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U.S. Bombs Blunt Islamic State In Iraq, But Haven't Forced Retreat

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U.S. Bombs Blunt Islamic State In Iraq, But Haven't Forced Retreat

Conflict Zones

U.S. Bombs Blunt Islamic State In Iraq, But Haven't Forced Retreat

U.S. Bombs Blunt Islamic State In Iraq, But Haven't Forced Retreat

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  • <iframe src="https://www.npr.org/player/embed/351074923/351074924" width="100%" height="290" frameborder="0" scrolling="no" title="NPR embedded audio player">
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Islamic State fighters in the northern Iraqi city of Mosul parade through the streets shortly after capturing it in June. U.S. airstrikes have made the group wary and less visible, but the Islamic State still has control of Iraq's second-largest city. STR/AP hide caption

toggle caption STR/AP

Islamic State fighters in the northern Iraqi city of Mosul parade through the streets shortly after capturing it in June. U.S. airstrikes have made the group wary and less visible, but the Islamic State still has control of Iraq's second-largest city.

STR/AP

In northern Iraq, U.S. airstrikes have been taking place for more than a month, yet the self-declared Islamic State still controls nearly a third of the country and hasn't been forced out of any major strongholds.

In the Kurdish areas of northern Iraq, the pro-American authorities say they need more air power while they train to fight the Islamic State in nearby areas.

And in the northern city of Mosul, which the Islamic State captured in June, residents say the bombings have lifted morale among those who oppose the extremist group.

From the Kurdish capital of Irbil, we called to Mosul and reached Abu Wissam, a nickname used to protect his identity.

"I'm hopeful — hopeful that this will be a first step to end this nightmare," Abu Wissam says of the bombings.

Abu Wissam and others we spoke to see the U.S.-led airstrikes that began this week in Syria as part of the same war against the extremists that took his city in June.

The U.S. has conducted limited strikes in northern Iraq for some six weeks now, and the French have started too. They've blunted the bold advances the Islamic State was making in the north and forced the group to leave the area around the strategic Mosul Dam. But so far, the bombings have not destroyed the group or significantly rolled it back.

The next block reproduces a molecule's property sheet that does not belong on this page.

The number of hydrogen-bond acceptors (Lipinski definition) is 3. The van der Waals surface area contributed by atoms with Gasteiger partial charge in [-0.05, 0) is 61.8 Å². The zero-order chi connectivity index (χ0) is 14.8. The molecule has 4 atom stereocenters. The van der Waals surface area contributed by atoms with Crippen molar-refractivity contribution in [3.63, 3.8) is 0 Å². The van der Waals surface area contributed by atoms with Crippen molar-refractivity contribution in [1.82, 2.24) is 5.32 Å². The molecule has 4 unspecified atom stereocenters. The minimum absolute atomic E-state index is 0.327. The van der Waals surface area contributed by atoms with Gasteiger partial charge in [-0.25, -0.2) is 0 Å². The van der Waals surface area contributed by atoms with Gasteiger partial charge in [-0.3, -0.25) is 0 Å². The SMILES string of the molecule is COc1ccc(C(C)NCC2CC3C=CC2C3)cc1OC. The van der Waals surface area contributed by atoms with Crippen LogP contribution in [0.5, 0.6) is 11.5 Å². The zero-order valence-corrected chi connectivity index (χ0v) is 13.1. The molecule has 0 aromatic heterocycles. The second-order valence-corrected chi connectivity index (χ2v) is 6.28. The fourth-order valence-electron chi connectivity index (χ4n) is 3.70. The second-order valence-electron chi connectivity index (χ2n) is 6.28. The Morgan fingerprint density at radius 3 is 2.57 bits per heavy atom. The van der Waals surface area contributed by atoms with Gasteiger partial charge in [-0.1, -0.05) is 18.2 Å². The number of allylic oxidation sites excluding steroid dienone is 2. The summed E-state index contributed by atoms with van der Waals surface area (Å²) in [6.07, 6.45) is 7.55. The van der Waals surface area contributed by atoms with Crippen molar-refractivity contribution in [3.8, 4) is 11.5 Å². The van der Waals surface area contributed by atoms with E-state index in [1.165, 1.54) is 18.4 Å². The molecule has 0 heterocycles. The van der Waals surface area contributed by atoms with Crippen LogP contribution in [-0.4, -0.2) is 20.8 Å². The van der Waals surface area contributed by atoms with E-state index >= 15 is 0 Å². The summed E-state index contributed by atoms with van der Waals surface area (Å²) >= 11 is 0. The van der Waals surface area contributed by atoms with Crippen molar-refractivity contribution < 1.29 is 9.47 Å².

An Iraqi child walks next to the empty house of a Christian family in Mosul on Aug. 8. The Arabic writing on the wall reads "Real Estate of the Islamic State." STR/EPA/Landov hide caption

toggle caption STR/EPA/Landov

An Iraqi child walks next to the empty house of a Christian family in Mosul on Aug. 8. The Arabic writing on the wall reads "Real Estate of the Islamic State."

STR/EPA/Landov

This week in the western Iraqi province of Anbar, Islamic State fighters starved out an Iraqi army base, attacked it, and killed dozens of Iraqi soldiers and captured dozens more.

Back in Mosul, the Islamic State's ultra-strict rule is alienating more and more city residents, according to Abu Wissam.

"Life has stopped, and ISIS is acting badly with the people," he says.

The airstrikes also seem to be scaring the extremists, he adds.

"They don't feel safe in the city," he says. "They change their bases constantly. They hide in civilian homes and only come out in the streets a few hours a day."

The airstrikes and the promise of more help has made Mosul residents bolder, he says.

Atheel al-Nujaifi, the governor of Mosul, fled when ISIS showed up back in June. Nujaifi says he's helped set up small, secret cells inside the city to attack ISIS. He calls them the Mosul Battalions.

"Each day they have one or two operations against ISIS in many places — not just inside Mosul," he says.

They work in secret, and the cells don't know about each other, the governor says. They walk up to Islamic State leaders and go to checkpoints to shoot them and run away. So far, Nujaifi's office says, the battalions have killed more than 100 Islamic State fighters.

"We know that this force cannot defeat ISIS," he says. "They cannot win or take the city."

That must come from the international coalition and Iraq, he says.

His office has gathered 4,500 local police who fled Mosul and will train them when the Kurdish region gives them a camp and Iraq's government gives them financial support and weapons.

"We establish sleeping cells inside the city," he says. "This is civilian resistance. It's not armed. There are thousands till now."

Their job is to wait until the day a force enters Mosul to take it back. Then they will rise.

"To rebuild the Iraqi army, to find good leaders and to build up their competency levels, it's going to take a long time," says Derek Harvey, the director of the Global Initiative on Civil Society and Conflict at the University of South Florida.

Harvey says that until then, a bolder airstrike campaign would be wasted, with no viable partner on the ground.

But Abu Wissam, the Mosul resident, says he and many others want more airstrikes inside his city, not just on the outskirts.

He says whenever he hears airstrikes, he and his friends call each other to say congratulations. And when the skies are silent, they worry they've been forgotten.

He knows the risks — that he and other civilians could die in the strikes. ISIS seeks refuge in their neighborhoods. But that's a risk he says he's willing to take for this nightmare to end.

Leila Fadel reported from Irbil, Iraq. Follow her @LeilaFadel

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